Apple takes a bite

iPad image courtesy of Apple, Inc.There’s been a lot of buzz going around lately about the wonderful apps on the iPad and iPod Touch for people with autism. The people who create these new technology tools promise increased communication, academic growth and creativity. In one of my past lives, I worked for an assistive technology company called AbleNet. I’ve always had a fondness for technology, and I think what I am most excited about with these new tools is the concept of Universal Design.

Universal Design implies that tools like the iPad and iPod Touch are accessible to everyone — including those with disabilities. In an article in the Wall Street Journal, Steve Jobs commented on the easy-to-use design of the iPad for people with disabilities.

Apple Chief Executive Steve Jobs said in an interview that he hopes the easy-to-use design of the iPad has helped children with special needs take to the device more quickly, but that its use in therapy wasn’t something Apple engineers could have foreseen.

“We take no credit for this, and that’s not our intention,” Mr. Jobs said, adding that the emails he gets from parents resonate with him. “Our intention is to say something is going on here,” and researchers should “take a look at this.”

True Universal Design benefits everybody — and we may be getting a glimmer of what Universal Design looks like with the iPad. But all is not rosy with the technology. The iPad may be close, but it really is not accessible for all learners. Example: Individuals with physical disabilities can not use switches to access all features on the iPad.

When it comes to individuals with autism, I am curious about the support that is provided for these applications. Communication companies such as Dynavox and Prentke Romich (two of the largest augmentative and alternative device companies) have trained speech and language pathologists on staff and dedicate thousands of hours and hundreds of thousands of dollars toward developing their communication devices and the software that supports communication. I am not sure if apps developed as an afterthought by individuals with no professional training have gone through such a rigorous design process. Can I be sure someone will be available to me for technical support if I experienced barriers while attempting to put the apps into practice? I don’t think so.

I love technology. I think the iPad and iPod Touch are great tools for people with autism. Most of us have not replaced our computer with these additional tools. We have simply added another piece of technology. Individuals with autism can truly benefit from the iTechnology, but for now, it should be in addition to their dedicated communication devices.


Comments may not reflect Easterseals' policies or positions.

Please read our community guidelines when posting comments.

  1. Carolyn Says:

    It is so wonderful to hear this and agree Patricia on the Universal Design of Learning concept as well. The Michigan Board of Education embraced a policy on this a couple of years ago and we are still trying to ensure that this thought process is being considered.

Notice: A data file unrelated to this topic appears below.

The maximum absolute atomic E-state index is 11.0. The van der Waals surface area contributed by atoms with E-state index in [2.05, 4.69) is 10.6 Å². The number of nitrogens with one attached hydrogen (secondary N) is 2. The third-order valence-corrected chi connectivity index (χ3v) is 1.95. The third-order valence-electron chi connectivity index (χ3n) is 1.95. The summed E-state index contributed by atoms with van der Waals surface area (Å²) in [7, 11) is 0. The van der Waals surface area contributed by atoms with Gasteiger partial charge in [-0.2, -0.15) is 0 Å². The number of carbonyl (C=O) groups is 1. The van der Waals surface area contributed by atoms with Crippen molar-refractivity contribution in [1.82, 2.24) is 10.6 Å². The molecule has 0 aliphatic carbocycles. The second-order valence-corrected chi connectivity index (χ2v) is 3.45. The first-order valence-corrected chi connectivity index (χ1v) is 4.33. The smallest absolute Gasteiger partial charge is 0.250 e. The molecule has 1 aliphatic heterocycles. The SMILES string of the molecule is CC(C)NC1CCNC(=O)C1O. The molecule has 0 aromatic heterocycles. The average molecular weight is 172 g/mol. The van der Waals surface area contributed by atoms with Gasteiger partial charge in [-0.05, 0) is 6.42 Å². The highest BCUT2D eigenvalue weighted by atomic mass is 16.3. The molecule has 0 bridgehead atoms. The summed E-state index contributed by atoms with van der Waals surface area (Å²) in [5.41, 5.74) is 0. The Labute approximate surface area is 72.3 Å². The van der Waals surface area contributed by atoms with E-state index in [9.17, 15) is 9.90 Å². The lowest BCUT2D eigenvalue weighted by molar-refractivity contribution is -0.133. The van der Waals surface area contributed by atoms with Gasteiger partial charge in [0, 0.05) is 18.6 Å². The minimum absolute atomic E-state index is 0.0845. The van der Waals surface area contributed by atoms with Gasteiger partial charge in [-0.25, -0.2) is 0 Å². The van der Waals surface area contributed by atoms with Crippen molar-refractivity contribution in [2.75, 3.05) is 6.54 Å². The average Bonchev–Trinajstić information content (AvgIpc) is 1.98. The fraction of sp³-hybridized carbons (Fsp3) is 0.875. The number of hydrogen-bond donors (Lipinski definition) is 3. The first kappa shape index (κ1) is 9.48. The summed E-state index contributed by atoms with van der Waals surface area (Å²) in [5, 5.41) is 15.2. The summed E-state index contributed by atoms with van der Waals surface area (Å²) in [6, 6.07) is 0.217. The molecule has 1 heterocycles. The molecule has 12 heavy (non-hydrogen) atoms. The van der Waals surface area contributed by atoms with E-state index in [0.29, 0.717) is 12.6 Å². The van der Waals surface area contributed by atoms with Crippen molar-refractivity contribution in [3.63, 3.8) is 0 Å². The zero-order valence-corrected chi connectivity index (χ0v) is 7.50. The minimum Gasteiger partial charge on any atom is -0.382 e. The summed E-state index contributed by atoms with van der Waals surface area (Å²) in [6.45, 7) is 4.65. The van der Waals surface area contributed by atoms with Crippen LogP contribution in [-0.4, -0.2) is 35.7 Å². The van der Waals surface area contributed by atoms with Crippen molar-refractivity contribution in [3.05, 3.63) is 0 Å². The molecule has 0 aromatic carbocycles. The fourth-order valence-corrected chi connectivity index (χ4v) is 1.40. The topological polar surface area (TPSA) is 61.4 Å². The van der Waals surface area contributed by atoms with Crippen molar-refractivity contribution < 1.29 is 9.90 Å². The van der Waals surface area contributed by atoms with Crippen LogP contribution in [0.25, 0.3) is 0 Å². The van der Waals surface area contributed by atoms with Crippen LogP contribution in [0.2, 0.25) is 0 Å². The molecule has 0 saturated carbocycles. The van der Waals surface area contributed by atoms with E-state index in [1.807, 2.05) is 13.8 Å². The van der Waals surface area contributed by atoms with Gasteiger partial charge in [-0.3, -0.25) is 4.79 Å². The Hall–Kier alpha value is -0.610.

One thing with technology unfortunately is access and the transferability of that within community sessions. A very good example of that happened yesterday for our son who has autism. He testified at a self-advocate at the Detroit Administration on Developmental Disabilties “Enhancing the Future” Summit. He was one of only forty particpants chosen for testimony from the midwest and was very honored to have been chosen. However he was not allowed an accomodation that he has used very often within his educational process…the ability to create and use a Powerpoint presentation to assist him with his testimony.

    Our son has been challenged by expressive/receptive language disorder for many years. He uses assistive technology in many ways. But he also like to be able to verbalize when he can and PP has allowed him to do so from a comfort zone he has. He hates reading his prepared text from the paper and also likes to use visuals, personal photos or quote blocks to enhance what he is discussing. He is very comfortable giving a presentation this way and has gotten As many times on such presentations in his general ed. classes.

    They did not have this option available and he was very disappointed as were we. Though he still did very well, we were very proud as parents to see him stand up and ask for consideration like better waiver programs that meet the needs of individuals with autism like the one we were able to create via a voucher program in MI, the ability to transfer waiver services, as children and adults, so that individuals or families can move when needed, and as he said “I want to be able to live where I want to follow my dreams and live a self-determined life”.

    But this is a perfect example, and we don’t want this to seem like sour grapes, we appreciate all the ADD is doing to have open discussion on what will be in their plan of service for the next five years, however they of all folks should realize the importance of such access for individuals like our son Nicholas.

    Again we thank you and Easter Seals for looking outside that box and embracing options that provide what others make take for granted that can lead to a much better quality of life for individuals with disabilities.

    Andrew and Carolyn Gammicchia

    P.S. He will be writing to the ADD to send a letter of appreciation for the opportunity and within that communication will let them know his feelings.

Leave a Reply